Queen Street: Thematic Preview
- "Queen Street is one of Toronto's oldest, longest, and most varied routes. It began in 1793 as a line on a map, running dead straight for ten miles, in modern measure some 16 kilometres. It is the spine, the high street, the main street of many distinct, and quite different, neighbourhoods. The street's fine grain is a cavalcade of urban variety, where the grain is broken by parks, institutions, industry. Queen Street is a promenade of public life, one you can stroll for 16 kilometres. I have, all of it, often camera in hand: I wanted others to see it, to know something of its life. And its gifts — meant to be shared. Here I'll share with you some of what I have seen along, and just off, Queen Street."
posted by heatherann
on Aug 3, 2006 -
From Muddy York to the Toronto of today....
My search to discover the exact age of the house I recently bought led me to the fabulous Toronto Archives
. Even if you don't have the good fortune to live in Toronto and so have the ability to visit the Archives to take a free tour and check out their massive holdings
, they have a whack of stuff on line. Of their million photographs dating back to 1856, over 21,000 are online. Check out some of their virtual exhibits
. I couldn't begin to give you an overview of the site or even the best of its many gems, but check out Chinatown's VE day victory parade
, Bay and Wellington
as it was after a huge fire in 1904, old advertisements
(including some from the disenchanted
), snapshots of a, er, less politically sensitive time
), and — inevitably! — hockey artifacts
. A friend of mine makes a hobby of Toronto's history, and after this search of mine, I better understand her interest. It’s fascinating to see what lies beneath the layers of time
on a surface so familiar
posted by orange swan
on Jul 4, 2006 -
Maid for a Month
. On February 1, Ontario raised its minimum wage from $7.45 to $7.75 per hour. Well-known Toronto Globe and Mail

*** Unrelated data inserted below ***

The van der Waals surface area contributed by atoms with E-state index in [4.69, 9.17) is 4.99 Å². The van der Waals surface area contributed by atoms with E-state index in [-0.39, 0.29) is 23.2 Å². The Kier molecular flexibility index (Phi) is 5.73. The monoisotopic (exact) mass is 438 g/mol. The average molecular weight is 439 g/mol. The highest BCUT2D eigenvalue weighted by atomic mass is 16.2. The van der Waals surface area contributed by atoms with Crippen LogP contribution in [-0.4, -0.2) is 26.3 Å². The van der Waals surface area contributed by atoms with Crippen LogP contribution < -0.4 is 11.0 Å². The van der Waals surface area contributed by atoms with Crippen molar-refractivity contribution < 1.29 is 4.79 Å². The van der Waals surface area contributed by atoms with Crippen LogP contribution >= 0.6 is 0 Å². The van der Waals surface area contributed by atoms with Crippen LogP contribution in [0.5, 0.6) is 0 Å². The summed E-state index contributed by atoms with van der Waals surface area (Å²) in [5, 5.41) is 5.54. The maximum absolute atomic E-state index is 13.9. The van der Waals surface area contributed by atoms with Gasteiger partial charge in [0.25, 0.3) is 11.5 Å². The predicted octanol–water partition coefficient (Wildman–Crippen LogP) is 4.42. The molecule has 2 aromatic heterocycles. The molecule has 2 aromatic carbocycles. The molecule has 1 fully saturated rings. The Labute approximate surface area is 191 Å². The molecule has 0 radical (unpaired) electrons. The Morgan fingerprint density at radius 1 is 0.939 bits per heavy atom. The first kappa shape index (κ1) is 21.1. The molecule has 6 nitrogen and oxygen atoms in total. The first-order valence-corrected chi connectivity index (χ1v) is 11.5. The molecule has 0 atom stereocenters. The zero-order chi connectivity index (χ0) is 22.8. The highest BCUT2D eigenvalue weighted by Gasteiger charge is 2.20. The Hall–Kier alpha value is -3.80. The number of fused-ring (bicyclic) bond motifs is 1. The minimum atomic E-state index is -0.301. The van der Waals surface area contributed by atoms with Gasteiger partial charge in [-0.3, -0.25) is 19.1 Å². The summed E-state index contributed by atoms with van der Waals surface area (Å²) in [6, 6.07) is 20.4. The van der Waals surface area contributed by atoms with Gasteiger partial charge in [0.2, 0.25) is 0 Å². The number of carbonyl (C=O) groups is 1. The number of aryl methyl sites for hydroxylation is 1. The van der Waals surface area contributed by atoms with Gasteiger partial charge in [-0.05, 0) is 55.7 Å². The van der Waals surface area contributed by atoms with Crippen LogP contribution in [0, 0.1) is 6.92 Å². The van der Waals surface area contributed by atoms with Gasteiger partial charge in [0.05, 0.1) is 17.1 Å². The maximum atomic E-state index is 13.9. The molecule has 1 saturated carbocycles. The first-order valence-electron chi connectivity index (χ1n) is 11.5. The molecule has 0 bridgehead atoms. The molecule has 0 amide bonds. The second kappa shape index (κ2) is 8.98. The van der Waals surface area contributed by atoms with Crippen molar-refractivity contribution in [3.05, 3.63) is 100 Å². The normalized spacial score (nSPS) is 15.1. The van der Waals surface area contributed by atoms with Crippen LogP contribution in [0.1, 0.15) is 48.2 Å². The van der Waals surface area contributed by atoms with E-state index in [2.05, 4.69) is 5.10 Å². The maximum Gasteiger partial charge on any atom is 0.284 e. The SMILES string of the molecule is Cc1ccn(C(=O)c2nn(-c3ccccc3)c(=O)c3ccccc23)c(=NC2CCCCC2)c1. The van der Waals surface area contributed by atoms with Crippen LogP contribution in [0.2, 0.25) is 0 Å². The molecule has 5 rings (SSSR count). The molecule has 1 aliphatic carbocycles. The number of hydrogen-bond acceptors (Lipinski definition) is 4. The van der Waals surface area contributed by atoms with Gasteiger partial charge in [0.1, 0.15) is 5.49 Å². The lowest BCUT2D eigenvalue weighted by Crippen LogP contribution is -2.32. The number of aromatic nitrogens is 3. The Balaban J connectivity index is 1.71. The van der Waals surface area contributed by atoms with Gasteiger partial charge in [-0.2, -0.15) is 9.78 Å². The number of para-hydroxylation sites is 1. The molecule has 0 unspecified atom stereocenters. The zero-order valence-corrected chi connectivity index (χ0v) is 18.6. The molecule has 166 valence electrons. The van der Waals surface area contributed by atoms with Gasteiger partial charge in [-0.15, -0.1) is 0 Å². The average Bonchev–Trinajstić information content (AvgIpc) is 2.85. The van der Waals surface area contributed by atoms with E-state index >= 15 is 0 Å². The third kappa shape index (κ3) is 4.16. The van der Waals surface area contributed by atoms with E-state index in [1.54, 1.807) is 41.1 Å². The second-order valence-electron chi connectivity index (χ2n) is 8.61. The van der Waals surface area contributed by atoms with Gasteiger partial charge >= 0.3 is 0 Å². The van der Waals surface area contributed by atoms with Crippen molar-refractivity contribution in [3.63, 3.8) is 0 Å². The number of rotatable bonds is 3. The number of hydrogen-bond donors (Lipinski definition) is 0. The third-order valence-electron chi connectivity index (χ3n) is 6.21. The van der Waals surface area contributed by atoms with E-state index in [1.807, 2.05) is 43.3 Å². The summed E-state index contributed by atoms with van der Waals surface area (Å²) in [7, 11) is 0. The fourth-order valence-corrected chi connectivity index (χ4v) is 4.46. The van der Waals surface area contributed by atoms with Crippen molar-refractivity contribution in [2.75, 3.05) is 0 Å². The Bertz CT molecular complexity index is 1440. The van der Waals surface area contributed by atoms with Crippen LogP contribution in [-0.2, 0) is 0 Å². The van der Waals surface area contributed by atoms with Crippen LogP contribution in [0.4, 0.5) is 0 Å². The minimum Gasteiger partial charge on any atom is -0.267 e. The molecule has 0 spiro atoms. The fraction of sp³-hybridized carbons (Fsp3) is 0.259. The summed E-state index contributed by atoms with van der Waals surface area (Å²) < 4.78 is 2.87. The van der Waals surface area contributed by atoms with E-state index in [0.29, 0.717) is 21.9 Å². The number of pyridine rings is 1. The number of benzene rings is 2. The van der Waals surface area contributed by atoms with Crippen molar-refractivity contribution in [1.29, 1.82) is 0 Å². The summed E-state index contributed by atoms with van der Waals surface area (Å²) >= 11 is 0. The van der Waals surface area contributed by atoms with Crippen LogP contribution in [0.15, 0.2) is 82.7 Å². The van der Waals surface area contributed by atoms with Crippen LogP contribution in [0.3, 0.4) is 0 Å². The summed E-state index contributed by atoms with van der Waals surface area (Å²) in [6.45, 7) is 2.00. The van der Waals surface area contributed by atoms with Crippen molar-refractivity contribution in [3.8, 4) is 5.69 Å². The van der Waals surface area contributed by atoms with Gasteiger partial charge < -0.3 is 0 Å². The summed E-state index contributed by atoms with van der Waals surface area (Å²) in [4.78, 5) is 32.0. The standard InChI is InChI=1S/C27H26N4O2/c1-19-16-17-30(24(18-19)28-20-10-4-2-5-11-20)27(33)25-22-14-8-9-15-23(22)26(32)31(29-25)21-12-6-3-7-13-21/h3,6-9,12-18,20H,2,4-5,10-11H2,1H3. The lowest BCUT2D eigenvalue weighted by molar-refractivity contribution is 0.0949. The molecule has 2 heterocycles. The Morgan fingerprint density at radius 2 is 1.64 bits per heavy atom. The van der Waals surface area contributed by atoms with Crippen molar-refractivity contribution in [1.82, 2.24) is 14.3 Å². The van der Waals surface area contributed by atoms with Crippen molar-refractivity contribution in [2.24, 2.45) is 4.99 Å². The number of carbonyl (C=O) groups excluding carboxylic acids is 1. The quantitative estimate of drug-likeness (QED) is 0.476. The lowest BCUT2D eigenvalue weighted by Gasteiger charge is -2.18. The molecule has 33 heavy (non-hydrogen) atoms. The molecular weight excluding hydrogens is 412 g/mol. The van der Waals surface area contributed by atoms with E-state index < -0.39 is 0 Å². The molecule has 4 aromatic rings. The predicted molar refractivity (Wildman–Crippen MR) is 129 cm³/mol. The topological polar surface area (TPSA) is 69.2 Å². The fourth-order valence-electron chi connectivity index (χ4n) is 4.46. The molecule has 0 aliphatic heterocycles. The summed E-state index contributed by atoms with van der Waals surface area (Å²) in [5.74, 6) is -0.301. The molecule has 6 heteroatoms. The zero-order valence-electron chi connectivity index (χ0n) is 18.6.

writer Jan Wong: "I thought the best way to tell the story of that 30-cent raise was to work — and live — at the bottom of the food chain. I would find a low-paying job, a low-rent apartment and, single-mom-like, take my boys
with me for the month and see how we survived."
posted by russilwvong
on May 1, 2006 -
Mystery respiratory outbreak in Toronto: 73 sick, 4 dead.
Yesterday the media quickly snapped up assurances
[video] that ruled out influenza or SARS. Said officials, "We can certainly reassure people that this is not SARS, um, there is no SARS in the world ... Can I give you a guarantee that it's not influenza, at this time not, in a few hours, probably ... as the day goes on the public health lab has more and more results."
A day has passed with no word on these tests. Affected areas are reportedly quarantined
, and some Internet communities are growing alarmed
over the contradictions at yesterday's press conference.
posted by rolypolyman
on Oct 2, 2005 -
"People were tripping over each other, climbing over the seats to get to the exit."
Warbaby posted a link
on July 7 to an article by Lee Clark that said people don't panic in disasters. Survivors from Tuesday's Toronto plane crash give a different story. Here's one account:
Ho said people at first were calm and lining up, but once fire from the back of the plane, "people were tripping over each other, climbing over the seats to get to the exit."
He said a flight attendant told him to jump out the front door with no chute, but it was about a 12-fioot drop. He ran to a second door. It had a damaged chute, but he took it.
"I jumped and fell onto some people," Ho said. "Some people broke their arms or legs."
posted by stevefromsparks
on Aug 3, 2005 -